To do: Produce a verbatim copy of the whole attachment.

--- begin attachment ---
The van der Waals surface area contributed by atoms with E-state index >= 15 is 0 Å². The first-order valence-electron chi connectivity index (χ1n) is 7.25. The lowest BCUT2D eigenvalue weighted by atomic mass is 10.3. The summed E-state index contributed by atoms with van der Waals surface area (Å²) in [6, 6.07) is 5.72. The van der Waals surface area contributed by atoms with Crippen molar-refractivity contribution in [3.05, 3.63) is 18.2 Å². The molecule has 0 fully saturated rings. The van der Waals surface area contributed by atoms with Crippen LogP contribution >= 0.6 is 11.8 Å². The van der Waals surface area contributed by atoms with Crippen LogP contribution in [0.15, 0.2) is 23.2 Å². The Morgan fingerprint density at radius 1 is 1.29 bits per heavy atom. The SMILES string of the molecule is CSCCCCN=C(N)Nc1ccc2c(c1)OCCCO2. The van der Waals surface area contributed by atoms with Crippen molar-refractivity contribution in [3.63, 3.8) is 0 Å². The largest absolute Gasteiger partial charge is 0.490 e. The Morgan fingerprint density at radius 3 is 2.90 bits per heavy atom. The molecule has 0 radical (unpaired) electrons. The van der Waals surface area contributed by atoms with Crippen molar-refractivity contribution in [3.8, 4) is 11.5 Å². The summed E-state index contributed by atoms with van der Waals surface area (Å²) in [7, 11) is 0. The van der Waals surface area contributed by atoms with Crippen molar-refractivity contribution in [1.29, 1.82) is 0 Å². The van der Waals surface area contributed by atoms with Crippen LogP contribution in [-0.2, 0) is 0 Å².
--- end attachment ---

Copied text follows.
The van der Waals surface area contributed by atoms with E-state index >= 15 is 0 Å². The first-order valence-electron chi connectivity index (χ1n) is 7.25. The lowest BCUT2D eigenvalue weighted by atomic mass is 10.3. The summed E-state index contributed by atoms with van der Waals surface area (Å²) in [6, 6.07) is 5.72. The van der Waals surface area contributed by atoms with Crippen molar-refractivity contribution in [3.05, 3.63) is 18.2 Å². The molecule has 0 fully saturated rings. The van der Waals surface area contributed by atoms with Crippen LogP contribution >= 0.6 is 11.8 Å². The van der Waals surface area contributed by atoms with Crippen LogP contribution in [0.15, 0.2) is 23.2 Å². The Morgan fingerprint density at radius 1 is 1.29 bits per heavy atom. The SMILES string of the molecule is CSCCCCN=C(N)Nc1ccc2c(c1)OCCCO2. The van der Waals surface area contributed by atoms with Crippen molar-refractivity contribution in [3.63, 3.8) is 0 Å². The largest absolute Gasteiger partial charge is 0.490 e. The Morgan fingerprint density at radius 3 is 2.90 bits per heavy atom. The molecule has 0 radical (unpaired) electrons. The van der Waals surface area contributed by atoms with Crippen molar-refractivity contribution in [3.8, 4) is 11.5 Å². The summed E-state index contributed by atoms with van der Waals surface area (Å²) in [7, 11) is 0. The van der Waals surface area contributed by atoms with Crippen molar-refractivity contribution in [1.29, 1.82) is 0 Å². The van der Waals surface area contributed by atoms with Crippen LogP contribution in [-0.2, 0) is 0 Å².